Getting a man to a voluntarily go to a medical check-up might even be harder than getting him to ask for directions or admit that he does not have a clue how to assemble something. Why is that? But more importantly, how can we get our fathers, uncles, sons and men we care about to get regular check-ups when ‘nothing is wrong’ so that preventable, treatable diseases can be avoided or cured before they become a big, possibly life-threatening deal.
For many women, by the time they reach puberty, start seeing a gynecologist on a yearly basis for check-ups, and are encouraged to confide in this doctor with ‘embarrassing’ or ‘uncomfortable’ physical issues. Men on the other hand, may not see a doctor until after the fact – when the condition becomes so severe that it impedes their daily life in a big way. What motivates men to see a doctor is oftentimes pain, a lot of it. Another motivating factor? When the ailment prevents them from doing what they want to do. Many doctors share that their male patients do not come to see them until they’ve been enduring excruciating pain for weeks, months or even years.
In many cultures, including ours, men are socially pressured to be strong, tough, resilient, hard workers, good providers, good lovers, partners, husbands, parents, bosses (no pressure!). Perhaps men feel that going to a doctor is a sign of weakness. Actually, it is a sign of strength and decision making, and this is the shift in mentality that we’d like to encourage.
Ladies, have you ever tried to get your man to get a check-up by threatening, nagging, or leaving brochures around the house? Did it work? Let’s see if we can look at it a different way: instead of seeing the doctor as someone who tells a man what to do, he may be more inclined to schedule a visit if he sees it as an act of empowerment, of being in charge of his own health, and demonstrating that he is a responsible man who cares about maintaining the ability to take care of his family or friends.
What if we thought of the doctor, not as a doctor, but more like a specialized consultant. Men accept employing highly-trained lawyers when they need one, they voluntarily use accountants, computer technicians, etc, with no problem. Could we employ doctors the same way?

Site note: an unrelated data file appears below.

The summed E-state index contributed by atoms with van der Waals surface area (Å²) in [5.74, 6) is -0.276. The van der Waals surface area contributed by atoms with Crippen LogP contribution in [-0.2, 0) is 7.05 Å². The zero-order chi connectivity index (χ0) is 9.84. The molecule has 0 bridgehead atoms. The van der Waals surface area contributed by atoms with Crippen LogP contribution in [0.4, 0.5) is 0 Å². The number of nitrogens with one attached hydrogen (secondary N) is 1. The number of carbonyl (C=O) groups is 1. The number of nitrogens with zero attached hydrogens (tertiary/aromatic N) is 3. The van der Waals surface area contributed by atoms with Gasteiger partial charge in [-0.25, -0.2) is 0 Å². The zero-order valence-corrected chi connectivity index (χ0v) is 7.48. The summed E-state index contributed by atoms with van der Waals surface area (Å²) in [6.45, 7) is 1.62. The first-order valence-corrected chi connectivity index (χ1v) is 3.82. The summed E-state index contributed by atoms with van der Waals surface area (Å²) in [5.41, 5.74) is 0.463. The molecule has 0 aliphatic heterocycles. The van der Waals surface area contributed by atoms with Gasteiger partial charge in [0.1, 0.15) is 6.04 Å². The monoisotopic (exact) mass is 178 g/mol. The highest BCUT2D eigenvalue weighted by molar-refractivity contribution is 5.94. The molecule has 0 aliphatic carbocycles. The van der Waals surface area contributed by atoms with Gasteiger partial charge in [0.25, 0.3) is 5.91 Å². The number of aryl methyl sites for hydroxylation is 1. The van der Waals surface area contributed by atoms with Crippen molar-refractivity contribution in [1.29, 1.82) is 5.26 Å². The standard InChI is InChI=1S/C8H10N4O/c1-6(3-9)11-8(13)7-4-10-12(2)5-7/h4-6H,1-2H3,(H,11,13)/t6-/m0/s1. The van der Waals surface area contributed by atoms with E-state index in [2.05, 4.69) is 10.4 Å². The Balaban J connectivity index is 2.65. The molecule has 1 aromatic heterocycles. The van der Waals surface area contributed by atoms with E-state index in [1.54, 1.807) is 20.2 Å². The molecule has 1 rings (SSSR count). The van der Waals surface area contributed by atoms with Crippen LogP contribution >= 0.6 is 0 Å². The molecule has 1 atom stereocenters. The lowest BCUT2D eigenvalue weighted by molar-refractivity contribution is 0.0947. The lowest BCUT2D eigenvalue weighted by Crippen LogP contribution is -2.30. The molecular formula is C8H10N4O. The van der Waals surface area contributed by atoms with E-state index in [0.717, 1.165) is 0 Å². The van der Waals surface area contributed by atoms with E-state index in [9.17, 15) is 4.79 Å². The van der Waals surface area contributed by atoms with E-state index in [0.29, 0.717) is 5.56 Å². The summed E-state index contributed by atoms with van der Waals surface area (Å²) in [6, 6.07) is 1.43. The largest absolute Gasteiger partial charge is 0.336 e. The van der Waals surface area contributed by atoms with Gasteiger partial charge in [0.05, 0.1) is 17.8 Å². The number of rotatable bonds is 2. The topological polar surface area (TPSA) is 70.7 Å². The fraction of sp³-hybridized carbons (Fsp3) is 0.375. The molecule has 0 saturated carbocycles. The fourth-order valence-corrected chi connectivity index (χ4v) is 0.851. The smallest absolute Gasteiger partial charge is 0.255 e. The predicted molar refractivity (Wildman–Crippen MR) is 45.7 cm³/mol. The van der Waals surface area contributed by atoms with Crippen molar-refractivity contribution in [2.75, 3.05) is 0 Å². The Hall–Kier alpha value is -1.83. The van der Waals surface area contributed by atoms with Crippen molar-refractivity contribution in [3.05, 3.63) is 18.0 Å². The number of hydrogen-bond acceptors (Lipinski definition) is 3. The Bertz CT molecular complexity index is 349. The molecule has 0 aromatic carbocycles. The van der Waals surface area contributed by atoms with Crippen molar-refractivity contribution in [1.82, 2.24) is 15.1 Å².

Most men are in the habit of doing routine maintenance…for their vehicles. Get the tires on car rotated. Clean out the air filter. Change the oil. Put in the premium gasoline in. What if we saw our bodies like a machine that needs regular maintenance?
One For The Boys is a campaign that addresses the problem many men have with delaying getting checked out by their doctor when something is wrong. It encourages men to get regular check-ups, develop better relationships with their doctors, and consider their lifestyle in order to reduce their risk of cancer. It is headed up by none other than Samuel L. Jackson and Michael Douglas. Watch Samuel in this 30 second PSA.
“We’ll talk about our injuries, but we won’t talk about our illnesses, so I think it’s time we do that,” said Jackson, chairman of One For The Boys. Douglas adds: “Hey guys, you look at your body every day. You see something that looks a little strange – check it out. It’s important. You feel a bump somewhere? Check it out. Please. I made that mistake, I don’t want to see you do it. So be a big boy, be a big one of the boys – go for it.”
Don’t know where to start? Schedule a 360 Wellness Consultation at Root Whole Body. We’ll take care of the rest.